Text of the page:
It usually doesn’t work. When humans interfere with nature, the results are usually not good for nature.
So when several people from a diverse range of groups came together in 2002 to save a young wayward orca in Puget Sound, a tide of skepticism rolled in. The plan was to capture the young female orca and take her to rejoin her pod some 250 miles away. Complicating factors included the fact that Springer was not well. She was also getting dangerously close to boats and ferries; she was too young to make it on her own.
As Michael Harris of the Pacific Whale Watch Association, puts it, “Some activists wanted to leave her alone, hoping that somehow she’d find her way home. Marine parks took an interest in the young resident orca. But other groups, including OrcaLab, the Free Willy-Keiko Foundation and Orca Conservancy, successfully persuaded NOAA Fisheries to directly intervene, capture the orca and return her to her family in BC.”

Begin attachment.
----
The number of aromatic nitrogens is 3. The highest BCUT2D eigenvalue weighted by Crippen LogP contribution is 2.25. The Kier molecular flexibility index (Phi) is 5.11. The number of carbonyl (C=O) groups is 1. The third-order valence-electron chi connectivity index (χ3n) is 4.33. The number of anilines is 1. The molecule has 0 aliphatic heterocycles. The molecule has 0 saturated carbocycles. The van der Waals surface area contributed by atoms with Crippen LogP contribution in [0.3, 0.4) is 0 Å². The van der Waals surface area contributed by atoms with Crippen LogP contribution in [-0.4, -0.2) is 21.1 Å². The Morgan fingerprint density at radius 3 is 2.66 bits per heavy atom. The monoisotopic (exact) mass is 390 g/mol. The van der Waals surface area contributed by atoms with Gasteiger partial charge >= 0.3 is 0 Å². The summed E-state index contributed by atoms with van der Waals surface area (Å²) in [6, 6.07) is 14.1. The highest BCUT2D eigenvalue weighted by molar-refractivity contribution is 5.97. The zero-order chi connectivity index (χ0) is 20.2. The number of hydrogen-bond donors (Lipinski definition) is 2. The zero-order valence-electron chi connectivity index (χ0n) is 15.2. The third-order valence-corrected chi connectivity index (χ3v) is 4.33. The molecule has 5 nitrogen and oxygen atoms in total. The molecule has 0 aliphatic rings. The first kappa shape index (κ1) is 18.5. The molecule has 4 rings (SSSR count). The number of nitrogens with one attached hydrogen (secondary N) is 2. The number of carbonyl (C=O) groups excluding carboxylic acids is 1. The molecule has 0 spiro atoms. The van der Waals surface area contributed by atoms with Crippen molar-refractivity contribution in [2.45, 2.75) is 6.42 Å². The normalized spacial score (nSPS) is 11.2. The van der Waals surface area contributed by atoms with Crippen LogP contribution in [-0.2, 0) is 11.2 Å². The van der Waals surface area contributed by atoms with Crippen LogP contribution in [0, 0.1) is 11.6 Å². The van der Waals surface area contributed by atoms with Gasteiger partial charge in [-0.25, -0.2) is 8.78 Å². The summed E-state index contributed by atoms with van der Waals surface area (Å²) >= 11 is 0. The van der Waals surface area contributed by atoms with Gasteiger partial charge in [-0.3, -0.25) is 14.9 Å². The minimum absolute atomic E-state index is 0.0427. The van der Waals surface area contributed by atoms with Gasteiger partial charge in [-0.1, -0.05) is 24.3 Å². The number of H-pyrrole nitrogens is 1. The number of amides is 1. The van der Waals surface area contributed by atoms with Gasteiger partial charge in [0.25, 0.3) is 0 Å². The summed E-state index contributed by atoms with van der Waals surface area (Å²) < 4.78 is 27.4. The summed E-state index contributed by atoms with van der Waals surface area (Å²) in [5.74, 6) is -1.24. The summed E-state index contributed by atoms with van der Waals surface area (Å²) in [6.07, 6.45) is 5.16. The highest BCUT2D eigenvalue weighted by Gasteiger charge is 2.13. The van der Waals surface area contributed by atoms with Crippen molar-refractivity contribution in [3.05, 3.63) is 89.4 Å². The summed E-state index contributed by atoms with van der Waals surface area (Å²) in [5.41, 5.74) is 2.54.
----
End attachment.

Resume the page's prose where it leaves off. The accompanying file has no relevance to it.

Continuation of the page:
It worked and today Harris announced “Springer,” the once-orphaned orca, has a calf. The orca calf was spotted on July 4th with its mother off the central coast of Vancouver Island, BC. That leaves no doubt the young whale was accepted by and is thriving with her pod.
It’s an unlikely outcome. Some of the groups cooperating on the rescue would not sit together in the same room much less share boats and resources. And capturing an orca without injuring is difficult; keeping it alive during a long journey and getting it back together with its pod, well, that’s unheard of.
Does that sound skeptical? It should, I was. Now I’m just amazed.